MARCH 13, 2006
Business Week Special Report: Young Entrepreneurs of Tech
How the Masses Will Innovate
interviewed by Stacy Perman
Interviewer: "Moving forward, what are the major areas in technology where academic institutions and venture capitalists will be channeling resources and investments?"
Moss: "The societal business model. Companies are now paying attention to some of the major socioeconomic problems in the First and the Third World. We have a billion people using computers in the First World. It is still limited to wealthier societies.
In the next 20 years we will see the adoption (increase) to 5 billion to 6 billion. And the kinds of killer apps that are important in that world are not those necessarily centered on communication and commerce.
I think as we experience the problem of aging populations we will need to supply different ways to educate, and traditional schools are not the way to go. We will see technology dramatically change the way kids learn. We will see health care without hospitals. That is where the action will be. Just another tweak to a telephone or a handheld device will happen, but it will not be a major source of growth. That is becoming a commodity."
Interviwer: "What new directions will you pursue as head of the Media Lab?"
Moss: "The Media Lab has done a lot to shape the world of technology. We will continue to develop and find brand-new areas. One is between humans and computers, and how the computer relates to people and expresses itself in ways it never has before. For instance, (this means) giving computers common sense and reasoning like people, not just crunching numbers, but having an emotional intelligence as well.
We will (help) to break barriers between a much broader adoption of technology and solutions to the problems facing society today.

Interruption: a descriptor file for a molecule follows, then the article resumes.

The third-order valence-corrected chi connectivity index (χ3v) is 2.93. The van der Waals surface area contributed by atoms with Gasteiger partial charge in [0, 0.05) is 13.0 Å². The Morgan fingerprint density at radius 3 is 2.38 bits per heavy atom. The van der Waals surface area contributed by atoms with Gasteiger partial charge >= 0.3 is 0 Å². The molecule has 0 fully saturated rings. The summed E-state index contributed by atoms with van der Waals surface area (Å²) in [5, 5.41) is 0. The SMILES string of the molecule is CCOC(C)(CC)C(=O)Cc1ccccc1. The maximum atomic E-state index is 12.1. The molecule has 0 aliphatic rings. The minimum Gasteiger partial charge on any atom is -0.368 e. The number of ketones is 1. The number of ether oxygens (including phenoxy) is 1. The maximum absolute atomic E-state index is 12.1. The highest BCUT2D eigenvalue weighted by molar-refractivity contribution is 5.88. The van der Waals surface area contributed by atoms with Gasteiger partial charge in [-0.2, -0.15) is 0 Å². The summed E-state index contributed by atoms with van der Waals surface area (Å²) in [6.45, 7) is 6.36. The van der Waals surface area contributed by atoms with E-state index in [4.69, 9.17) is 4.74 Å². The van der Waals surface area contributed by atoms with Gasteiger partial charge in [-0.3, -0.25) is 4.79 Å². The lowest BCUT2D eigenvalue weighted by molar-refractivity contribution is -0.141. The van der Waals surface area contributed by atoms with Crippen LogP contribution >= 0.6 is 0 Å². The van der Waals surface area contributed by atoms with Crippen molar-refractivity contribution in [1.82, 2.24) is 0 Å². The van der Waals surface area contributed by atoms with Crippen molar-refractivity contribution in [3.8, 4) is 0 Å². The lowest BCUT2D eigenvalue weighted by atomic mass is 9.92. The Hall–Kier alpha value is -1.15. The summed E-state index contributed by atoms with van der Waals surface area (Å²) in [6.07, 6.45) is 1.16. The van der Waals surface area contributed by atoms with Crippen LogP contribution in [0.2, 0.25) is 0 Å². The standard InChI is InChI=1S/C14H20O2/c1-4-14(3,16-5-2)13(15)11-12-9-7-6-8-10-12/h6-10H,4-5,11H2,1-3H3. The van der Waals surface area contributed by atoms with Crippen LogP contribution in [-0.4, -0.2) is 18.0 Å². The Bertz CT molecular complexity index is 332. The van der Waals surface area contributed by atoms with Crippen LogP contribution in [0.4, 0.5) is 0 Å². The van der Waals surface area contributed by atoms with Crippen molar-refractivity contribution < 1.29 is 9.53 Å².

We talk about how to make life more pleasant and fulfilling for the aging. We have drugs now that can increase people's lives until their 90s and 100. This is an untapped resource â€“- the incredible wisdom and knowledge that resides in seniors' brains. We will develop ways to extend their capabilities with technology.
We will improve mental and cognitive abilities. It is esoteric, but think about the problem of aging. People tend to weaken physically as they age, but if we can expand their minds to contribute to society, it will greatly enhance the experience of aging."
Interviewer: "You talk about education and the bottom-up effect that millions more people will play in societal advances. How do you see this unfolding?"
Moss: "We will undergo another revolution when we give 100 million kids a smart cell phone or a low-cost laptop, and bootstrap the way they learn outside of school. We think of games as a way to kill time, but in the future I think it will be a major vehicle for learning.
Creative expression (is another area). No longer will just a few write or create music. We will see 100 million people creating the content and art shared among them. Easy-to-use programs allow kids to compose everything form ringtones to full-fledged operas. It will change the meaning of creative art in our society.
We are already seeing early signs of it in blogs. The source of creative content is coming from the world. That revolution will go well outside of the written word to all forms of visual and performing arts. "